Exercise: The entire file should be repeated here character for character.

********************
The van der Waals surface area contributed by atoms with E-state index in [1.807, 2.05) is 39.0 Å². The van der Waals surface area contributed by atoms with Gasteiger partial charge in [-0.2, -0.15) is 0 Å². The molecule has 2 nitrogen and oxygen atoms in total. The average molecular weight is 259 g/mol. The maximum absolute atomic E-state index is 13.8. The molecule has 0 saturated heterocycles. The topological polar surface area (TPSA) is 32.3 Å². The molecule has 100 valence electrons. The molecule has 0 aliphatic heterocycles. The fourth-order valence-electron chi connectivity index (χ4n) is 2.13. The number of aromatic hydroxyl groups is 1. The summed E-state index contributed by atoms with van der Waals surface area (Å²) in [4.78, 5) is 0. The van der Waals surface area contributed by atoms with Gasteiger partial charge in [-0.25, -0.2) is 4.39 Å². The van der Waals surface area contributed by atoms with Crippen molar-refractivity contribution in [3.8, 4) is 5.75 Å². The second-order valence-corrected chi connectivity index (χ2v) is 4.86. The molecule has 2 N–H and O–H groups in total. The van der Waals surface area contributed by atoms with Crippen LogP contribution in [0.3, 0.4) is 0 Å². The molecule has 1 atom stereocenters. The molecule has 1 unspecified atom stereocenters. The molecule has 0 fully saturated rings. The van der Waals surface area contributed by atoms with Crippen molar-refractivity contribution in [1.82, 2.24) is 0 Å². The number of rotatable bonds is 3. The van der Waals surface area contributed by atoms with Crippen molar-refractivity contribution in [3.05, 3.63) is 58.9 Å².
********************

The van der Waals surface area contributed by atoms with E-state index in [1.807, 2.05) is 39.0 Å². The van der Waals surface area contributed by atoms with Gasteiger partial charge in [-0.2, -0.15) is 0 Å². The molecule has 2 nitrogen and oxygen atoms in total. The average molecular weight is 259 g/mol. The maximum absolute atomic E-state index is 13.8. The molecule has 0 saturated heterocycles. The topological polar surface area (TPSA) is 32.3 Å². The molecule has 100 valence electrons. The molecule has 0 aliphatic heterocycles. The fourth-order valence-electron chi connectivity index (χ4n) is 2.13. The number of aromatic hydroxyl groups is 1. The summed E-state index contributed by atoms with van der Waals surface area (Å²) in [4.78, 5) is 0. The van der Waals surface area contributed by atoms with Gasteiger partial charge in [-0.25, -0.2) is 4.39 Å². The van der Waals surface area contributed by atoms with Crippen molar-refractivity contribution in [3.8, 4) is 5.75 Å². The second-order valence-corrected chi connectivity index (χ2v) is 4.86. The molecule has 2 N–H and O–H groups in total. The van der Waals surface area contributed by atoms with Crippen LogP contribution in [0.3, 0.4) is 0 Å². The molecule has 1 atom stereocenters. The molecule has 1 unspecified atom stereocenters. The molecule has 0 fully saturated rings. The van der Waals surface area contributed by atoms with Crippen molar-refractivity contribution in [1.82, 2.24) is 0 Å². The number of rotatable bonds is 3. The van der Waals surface area contributed by atoms with Crippen molar-refractivity contribution in [3.05, 3.63) is 58.9 Å².